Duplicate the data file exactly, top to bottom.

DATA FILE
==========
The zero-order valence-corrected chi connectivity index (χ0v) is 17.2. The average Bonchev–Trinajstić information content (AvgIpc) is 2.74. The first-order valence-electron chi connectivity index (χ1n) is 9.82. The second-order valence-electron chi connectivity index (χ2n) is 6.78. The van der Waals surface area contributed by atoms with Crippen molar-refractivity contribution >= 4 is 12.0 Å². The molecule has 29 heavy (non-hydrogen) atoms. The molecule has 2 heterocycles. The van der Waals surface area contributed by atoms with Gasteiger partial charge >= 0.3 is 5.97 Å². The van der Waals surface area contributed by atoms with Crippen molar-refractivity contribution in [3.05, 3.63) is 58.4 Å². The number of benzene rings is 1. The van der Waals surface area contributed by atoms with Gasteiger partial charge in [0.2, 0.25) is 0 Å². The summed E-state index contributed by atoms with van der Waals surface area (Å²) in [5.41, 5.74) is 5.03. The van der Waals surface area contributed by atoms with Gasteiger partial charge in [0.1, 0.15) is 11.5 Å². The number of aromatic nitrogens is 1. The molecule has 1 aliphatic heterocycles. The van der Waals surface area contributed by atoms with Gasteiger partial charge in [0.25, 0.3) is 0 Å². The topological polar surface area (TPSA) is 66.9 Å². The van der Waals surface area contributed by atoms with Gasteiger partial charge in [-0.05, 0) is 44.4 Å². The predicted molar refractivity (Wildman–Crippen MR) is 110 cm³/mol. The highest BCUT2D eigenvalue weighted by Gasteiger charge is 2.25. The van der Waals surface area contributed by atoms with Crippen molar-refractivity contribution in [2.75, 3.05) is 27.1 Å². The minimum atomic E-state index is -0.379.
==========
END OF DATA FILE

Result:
The zero-order valence-corrected chi connectivity index (χ0v) is 17.2. The average Bonchev–Trinajstić information content (AvgIpc) is 2.74. The first-order valence-electron chi connectivity index (χ1n) is 9.82. The second-order valence-electron chi connectivity index (χ2n) is 6.78. The van der Waals surface area contributed by atoms with Crippen molar-refractivity contribution >= 4 is 12.0 Å². The molecule has 29 heavy (non-hydrogen) atoms. The molecule has 2 heterocycles. The van der Waals surface area contributed by atoms with Gasteiger partial charge >= 0.3 is 5.97 Å². The van der Waals surface area contributed by atoms with Crippen molar-refractivity contribution in [3.05, 3.63) is 58.4 Å². The number of benzene rings is 1. The van der Waals surface area contributed by atoms with Gasteiger partial charge in [0.2, 0.25) is 0 Å². The summed E-state index contributed by atoms with van der Waals surface area (Å²) in [5.41, 5.74) is 5.03. The van der Waals surface area contributed by atoms with Gasteiger partial charge in [0.1, 0.15) is 11.5 Å². The number of aromatic nitrogens is 1. The molecule has 1 aliphatic heterocycles. The van der Waals surface area contributed by atoms with Gasteiger partial charge in [0.25, 0.3) is 0 Å². The topological polar surface area (TPSA) is 66.9 Å². The van der Waals surface area contributed by atoms with Gasteiger partial charge in [-0.05, 0) is 44.4 Å². The predicted molar refractivity (Wildman–Crippen MR) is 110 cm³/mol. The highest BCUT2D eigenvalue weighted by Gasteiger charge is 2.25. The van der Waals surface area contributed by atoms with Crippen molar-refractivity contribution in [2.75, 3.05) is 27.1 Å². The minimum atomic E-state index is -0.379.